DeSantis: Schools shouldn’t ‘override the rights’ of parents on masks

Florida Gov. Ron DeSantis defended his stance that school districts shouldn't be allowed to have face mask mandates on the same day Broward County decided to defy his order and keep their face covering rule.

SURFSIDE, Fla. – On the same day that Broward County’s public school board voted to keep its mask mandate for the start of the school year next week, Gov. Ron DeSantis was in South Florida strongly defending his stance that parents — not districts — should be making the decisions about face coverings for kids.

DeSantis was in Surfside to hand out COVID relief bonus checks to first responders who worked at the condo collapse site, but as is the case at most of his appearances, he was asked about the masks.

“You’re free to recommend, you can encourage whatever you want, but I just don’t think you can override the rights and decisions of the parents,” DeSantis said, speaking before Broward’s decision.

Parents’ choice is the education health policy the governor ordered last month.

His layered argument against forced masking in class includes a low statistical risk of dangerously severe COVID-19 cases in children and unstudied concerns that masks could inhibit the ability to learn.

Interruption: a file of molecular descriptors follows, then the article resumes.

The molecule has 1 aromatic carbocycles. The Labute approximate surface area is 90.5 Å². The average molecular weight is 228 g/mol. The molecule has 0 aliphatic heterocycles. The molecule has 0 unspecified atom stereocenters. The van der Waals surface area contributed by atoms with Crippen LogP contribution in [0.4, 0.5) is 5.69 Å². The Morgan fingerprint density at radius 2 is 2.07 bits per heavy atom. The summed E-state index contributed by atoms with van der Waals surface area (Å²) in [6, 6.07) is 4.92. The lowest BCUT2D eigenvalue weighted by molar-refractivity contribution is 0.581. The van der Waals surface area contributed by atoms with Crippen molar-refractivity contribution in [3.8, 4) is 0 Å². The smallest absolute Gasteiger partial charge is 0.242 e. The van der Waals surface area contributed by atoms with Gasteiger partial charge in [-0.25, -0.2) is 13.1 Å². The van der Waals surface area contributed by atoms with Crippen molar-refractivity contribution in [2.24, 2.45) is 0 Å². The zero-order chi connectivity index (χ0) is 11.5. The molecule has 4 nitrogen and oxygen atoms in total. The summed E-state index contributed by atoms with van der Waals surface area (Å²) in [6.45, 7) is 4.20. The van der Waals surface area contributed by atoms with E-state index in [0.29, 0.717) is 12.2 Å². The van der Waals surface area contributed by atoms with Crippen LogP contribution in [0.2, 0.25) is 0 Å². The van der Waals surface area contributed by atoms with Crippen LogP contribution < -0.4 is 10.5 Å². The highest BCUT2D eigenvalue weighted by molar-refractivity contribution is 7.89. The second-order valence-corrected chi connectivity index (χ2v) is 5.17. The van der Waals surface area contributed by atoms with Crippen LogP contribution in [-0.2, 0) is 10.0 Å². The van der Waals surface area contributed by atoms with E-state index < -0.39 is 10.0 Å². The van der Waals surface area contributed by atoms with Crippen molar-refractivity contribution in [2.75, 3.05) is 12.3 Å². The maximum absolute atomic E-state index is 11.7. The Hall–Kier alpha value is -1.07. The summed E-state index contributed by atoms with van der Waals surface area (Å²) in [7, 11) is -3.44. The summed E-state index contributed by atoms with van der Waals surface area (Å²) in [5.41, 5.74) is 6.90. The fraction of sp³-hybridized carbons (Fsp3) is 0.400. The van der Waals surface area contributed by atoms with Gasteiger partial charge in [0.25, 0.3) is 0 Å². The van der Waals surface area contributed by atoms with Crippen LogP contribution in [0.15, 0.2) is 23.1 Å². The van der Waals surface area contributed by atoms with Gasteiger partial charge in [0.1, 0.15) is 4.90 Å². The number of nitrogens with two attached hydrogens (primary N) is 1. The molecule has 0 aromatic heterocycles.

“The airflow, some of the other things with learning, particularly for younger grades when learning phonics and other stuff — so there is a whole host of issues,” he said.

The first Florida districts that defied orders received letters from the state education commissioner opening investigations and threatening the salaries of the board and superintendents.

On Tuesday, the White House suggested that federal COVID relief funding could replace financial consequences levied by the state.

“The Department of Education is looking at options,” White House Press Secretary Jen Psaki said. “I’m not making a threat of withholding. Certainly, we don’t want to hurt the people of Florida. But we are looking at a range of options.”

About the Authors:

Glenna Milberg joined Local 10 News in September 1999 to report on South Florida's top stories and community issues. She also serves as co-host on Local 10's public affairs broadcast, "This Week in South Florida."